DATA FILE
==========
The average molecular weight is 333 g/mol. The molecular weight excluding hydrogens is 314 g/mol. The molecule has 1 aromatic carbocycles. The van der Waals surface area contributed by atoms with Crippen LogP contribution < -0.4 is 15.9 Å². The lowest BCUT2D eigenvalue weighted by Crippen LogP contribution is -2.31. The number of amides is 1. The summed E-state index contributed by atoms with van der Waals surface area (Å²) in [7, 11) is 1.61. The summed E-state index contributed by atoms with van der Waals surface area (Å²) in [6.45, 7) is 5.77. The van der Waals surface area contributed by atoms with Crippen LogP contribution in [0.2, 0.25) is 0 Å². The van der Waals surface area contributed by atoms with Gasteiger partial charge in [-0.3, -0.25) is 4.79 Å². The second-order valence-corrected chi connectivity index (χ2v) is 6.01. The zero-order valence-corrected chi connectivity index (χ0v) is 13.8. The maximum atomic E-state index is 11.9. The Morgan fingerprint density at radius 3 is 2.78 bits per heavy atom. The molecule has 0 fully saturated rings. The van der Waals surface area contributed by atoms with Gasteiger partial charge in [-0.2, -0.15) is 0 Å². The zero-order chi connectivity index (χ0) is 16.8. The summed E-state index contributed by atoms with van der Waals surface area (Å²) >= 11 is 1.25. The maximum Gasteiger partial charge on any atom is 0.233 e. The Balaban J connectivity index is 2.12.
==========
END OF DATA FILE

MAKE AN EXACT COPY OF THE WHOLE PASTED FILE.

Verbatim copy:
The average molecular weight is 333 g/mol. The molecular weight excluding hydrogens is 314 g/mol. The molecule has 1 aromatic carbocycles. The van der Waals surface area contributed by atoms with Crippen LogP contribution < -0.4 is 15.9 Å². The lowest BCUT2D eigenvalue weighted by Crippen LogP contribution is -2.31. The number of amides is 1. The summed E-state index contributed by atoms with van der Waals surface area (Å²) in [7, 11) is 1.61. The summed E-state index contributed by atoms with van der Waals surface area (Å²) in [6.45, 7) is 5.77. The van der Waals surface area contributed by atoms with Crippen LogP contribution in [0.2, 0.25) is 0 Å². The van der Waals surface area contributed by atoms with Gasteiger partial charge in [-0.3, -0.25) is 4.79 Å². The second-order valence-corrected chi connectivity index (χ2v) is 6.01. The zero-order valence-corrected chi connectivity index (χ0v) is 13.8. The maximum atomic E-state index is 11.9. The Morgan fingerprint density at radius 3 is 2.78 bits per heavy atom. The molecule has 0 fully saturated rings. The van der Waals surface area contributed by atoms with Gasteiger partial charge in [-0.2, -0.15) is 0 Å². The zero-order chi connectivity index (χ0) is 16.8. The summed E-state index contributed by atoms with van der Waals surface area (Å²) >= 11 is 1.25. The maximum Gasteiger partial charge on any atom is 0.233 e. The Balaban J connectivity index is 2.12.